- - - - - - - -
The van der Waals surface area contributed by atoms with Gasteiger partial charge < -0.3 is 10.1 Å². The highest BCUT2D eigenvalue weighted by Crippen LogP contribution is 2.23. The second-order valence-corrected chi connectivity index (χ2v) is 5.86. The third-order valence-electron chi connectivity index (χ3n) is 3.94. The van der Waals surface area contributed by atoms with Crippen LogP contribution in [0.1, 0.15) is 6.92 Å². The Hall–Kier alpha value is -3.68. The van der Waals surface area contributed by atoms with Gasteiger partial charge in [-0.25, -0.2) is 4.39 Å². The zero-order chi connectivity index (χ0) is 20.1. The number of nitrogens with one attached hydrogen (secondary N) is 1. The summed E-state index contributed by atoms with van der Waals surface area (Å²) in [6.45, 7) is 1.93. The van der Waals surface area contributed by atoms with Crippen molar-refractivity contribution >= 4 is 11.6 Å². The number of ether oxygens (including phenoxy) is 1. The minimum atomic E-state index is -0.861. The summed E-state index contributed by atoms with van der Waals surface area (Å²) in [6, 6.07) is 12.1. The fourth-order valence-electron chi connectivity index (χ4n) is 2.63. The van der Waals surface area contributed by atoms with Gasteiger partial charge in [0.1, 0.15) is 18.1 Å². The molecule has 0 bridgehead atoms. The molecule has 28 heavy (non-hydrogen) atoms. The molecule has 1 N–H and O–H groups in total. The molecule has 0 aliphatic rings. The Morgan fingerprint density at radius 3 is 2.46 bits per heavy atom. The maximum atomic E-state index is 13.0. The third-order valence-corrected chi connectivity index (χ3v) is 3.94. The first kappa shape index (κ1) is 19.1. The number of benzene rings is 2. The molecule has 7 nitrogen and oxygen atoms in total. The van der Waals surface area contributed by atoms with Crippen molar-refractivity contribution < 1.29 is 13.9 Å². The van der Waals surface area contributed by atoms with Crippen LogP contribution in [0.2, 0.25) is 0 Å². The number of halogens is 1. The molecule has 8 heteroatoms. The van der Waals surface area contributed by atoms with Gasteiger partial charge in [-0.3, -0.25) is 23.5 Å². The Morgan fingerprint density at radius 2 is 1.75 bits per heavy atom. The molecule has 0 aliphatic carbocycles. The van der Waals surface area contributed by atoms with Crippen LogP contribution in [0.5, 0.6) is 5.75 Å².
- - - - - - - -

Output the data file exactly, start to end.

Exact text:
The van der Waals surface area contributed by atoms with Gasteiger partial charge < -0.3 is 10.1 Å². The highest BCUT2D eigenvalue weighted by Crippen LogP contribution is 2.23. The second-order valence-corrected chi connectivity index (χ2v) is 5.86. The third-order valence-electron chi connectivity index (χ3n) is 3.94. The van der Waals surface area contributed by atoms with Crippen LogP contribution in [0.1, 0.15) is 6.92 Å². The Hall–Kier alpha value is -3.68. The van der Waals surface area contributed by atoms with Gasteiger partial charge in [-0.25, -0.2) is 4.39 Å². The zero-order chi connectivity index (χ0) is 20.1. The number of nitrogens with one attached hydrogen (secondary N) is 1. The summed E-state index contributed by atoms with van der Waals surface area (Å²) in [6.45, 7) is 1.93. The van der Waals surface area contributed by atoms with Crippen molar-refractivity contribution >= 4 is 11.6 Å². The number of ether oxygens (including phenoxy) is 1. The minimum atomic E-state index is -0.861. The summed E-state index contributed by atoms with van der Waals surface area (Å²) in [6, 6.07) is 12.1. The fourth-order valence-electron chi connectivity index (χ4n) is 2.63. The van der Waals surface area contributed by atoms with Gasteiger partial charge in [0.1, 0.15) is 18.1 Å². The molecule has 0 bridgehead atoms. The molecule has 28 heavy (non-hydrogen) atoms. The molecule has 1 N–H and O–H groups in total. The molecule has 0 aliphatic rings. The Morgan fingerprint density at radius 3 is 2.46 bits per heavy atom. The maximum atomic E-state index is 13.0. The third-order valence-corrected chi connectivity index (χ3v) is 3.94. The first kappa shape index (κ1) is 19.1. The number of benzene rings is 2. The molecule has 7 nitrogen and oxygen atoms in total. The van der Waals surface area contributed by atoms with Crippen molar-refractivity contribution < 1.29 is 13.9 Å². The van der Waals surface area contributed by atoms with Crippen LogP contribution in [0.2, 0.25) is 0 Å². The number of halogens is 1. The molecule has 8 heteroatoms. The van der Waals surface area contributed by atoms with Gasteiger partial charge in [-0.3, -0.25) is 23.5 Å². The Morgan fingerprint density at radius 2 is 1.75 bits per heavy atom. The molecule has 0 aliphatic carbocycles. The van der Waals surface area contributed by atoms with Crippen LogP contribution in [0.5, 0.6) is 5.75 Å².